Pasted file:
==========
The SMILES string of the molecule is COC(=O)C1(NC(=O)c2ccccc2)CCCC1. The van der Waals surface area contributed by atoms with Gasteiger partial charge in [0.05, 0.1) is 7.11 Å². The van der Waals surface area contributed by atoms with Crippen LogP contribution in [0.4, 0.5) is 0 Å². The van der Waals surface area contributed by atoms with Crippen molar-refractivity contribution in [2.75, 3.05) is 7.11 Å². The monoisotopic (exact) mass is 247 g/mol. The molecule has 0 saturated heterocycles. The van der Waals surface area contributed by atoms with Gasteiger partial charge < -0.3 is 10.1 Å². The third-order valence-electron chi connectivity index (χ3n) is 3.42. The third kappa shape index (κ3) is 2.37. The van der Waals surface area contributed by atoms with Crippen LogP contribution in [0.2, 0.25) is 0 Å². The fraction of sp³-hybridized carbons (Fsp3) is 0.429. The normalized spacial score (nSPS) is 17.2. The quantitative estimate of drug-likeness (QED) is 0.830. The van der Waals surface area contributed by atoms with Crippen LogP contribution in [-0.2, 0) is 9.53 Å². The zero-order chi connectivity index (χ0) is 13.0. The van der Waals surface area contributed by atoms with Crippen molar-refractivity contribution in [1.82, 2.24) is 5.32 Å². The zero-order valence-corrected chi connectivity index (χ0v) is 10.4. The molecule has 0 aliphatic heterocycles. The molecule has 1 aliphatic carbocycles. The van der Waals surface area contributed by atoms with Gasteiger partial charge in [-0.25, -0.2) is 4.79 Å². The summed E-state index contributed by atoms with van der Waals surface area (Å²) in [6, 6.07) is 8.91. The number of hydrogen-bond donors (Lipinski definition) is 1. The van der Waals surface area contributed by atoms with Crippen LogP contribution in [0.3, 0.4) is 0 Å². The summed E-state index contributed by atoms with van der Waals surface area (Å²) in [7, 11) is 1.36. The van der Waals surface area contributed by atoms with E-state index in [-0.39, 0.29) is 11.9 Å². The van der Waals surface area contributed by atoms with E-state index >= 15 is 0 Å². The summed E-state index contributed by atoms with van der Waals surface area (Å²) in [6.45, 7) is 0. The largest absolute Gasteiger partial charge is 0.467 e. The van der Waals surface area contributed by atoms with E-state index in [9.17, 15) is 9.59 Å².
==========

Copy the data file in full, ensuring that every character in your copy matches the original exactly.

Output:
The SMILES string of the molecule is COC(=O)C1(NC(=O)c2ccccc2)CCCC1. The van der Waals surface area contributed by atoms with Gasteiger partial charge in [0.05, 0.1) is 7.11 Å². The van der Waals surface area contributed by atoms with Crippen LogP contribution in [0.4, 0.5) is 0 Å². The van der Waals surface area contributed by atoms with Crippen molar-refractivity contribution in [2.75, 3.05) is 7.11 Å². The monoisotopic (exact) mass is 247 g/mol. The molecule has 0 saturated heterocycles. The van der Waals surface area contributed by atoms with Gasteiger partial charge < -0.3 is 10.1 Å². The third-order valence-electron chi connectivity index (χ3n) is 3.42. The third kappa shape index (κ3) is 2.37. The van der Waals surface area contributed by atoms with Crippen LogP contribution in [0.2, 0.25) is 0 Å². The fraction of sp³-hybridized carbons (Fsp3) is 0.429. The normalized spacial score (nSPS) is 17.2. The quantitative estimate of drug-likeness (QED) is 0.830. The van der Waals surface area contributed by atoms with Crippen LogP contribution in [-0.2, 0) is 9.53 Å². The zero-order chi connectivity index (χ0) is 13.0. The van der Waals surface area contributed by atoms with Crippen molar-refractivity contribution in [1.82, 2.24) is 5.32 Å². The zero-order valence-corrected chi connectivity index (χ0v) is 10.4. The molecule has 0 aliphatic heterocycles. The molecule has 1 aliphatic carbocycles. The van der Waals surface area contributed by atoms with Gasteiger partial charge in [-0.25, -0.2) is 4.79 Å². The summed E-state index contributed by atoms with van der Waals surface area (Å²) in [6, 6.07) is 8.91. The number of hydrogen-bond donors (Lipinski definition) is 1. The van der Waals surface area contributed by atoms with Crippen LogP contribution in [0.3, 0.4) is 0 Å². The summed E-state index contributed by atoms with van der Waals surface area (Å²) in [7, 11) is 1.36. The van der Waals surface area contributed by atoms with E-state index in [-0.39, 0.29) is 11.9 Å². The van der Waals surface area contributed by atoms with E-state index >= 15 is 0 Å². The summed E-state index contributed by atoms with van der Waals surface area (Å²) in [6.45, 7) is 0. The largest absolute Gasteiger partial charge is 0.467 e. The van der Waals surface area contributed by atoms with E-state index in [9.17, 15) is 9.59 Å².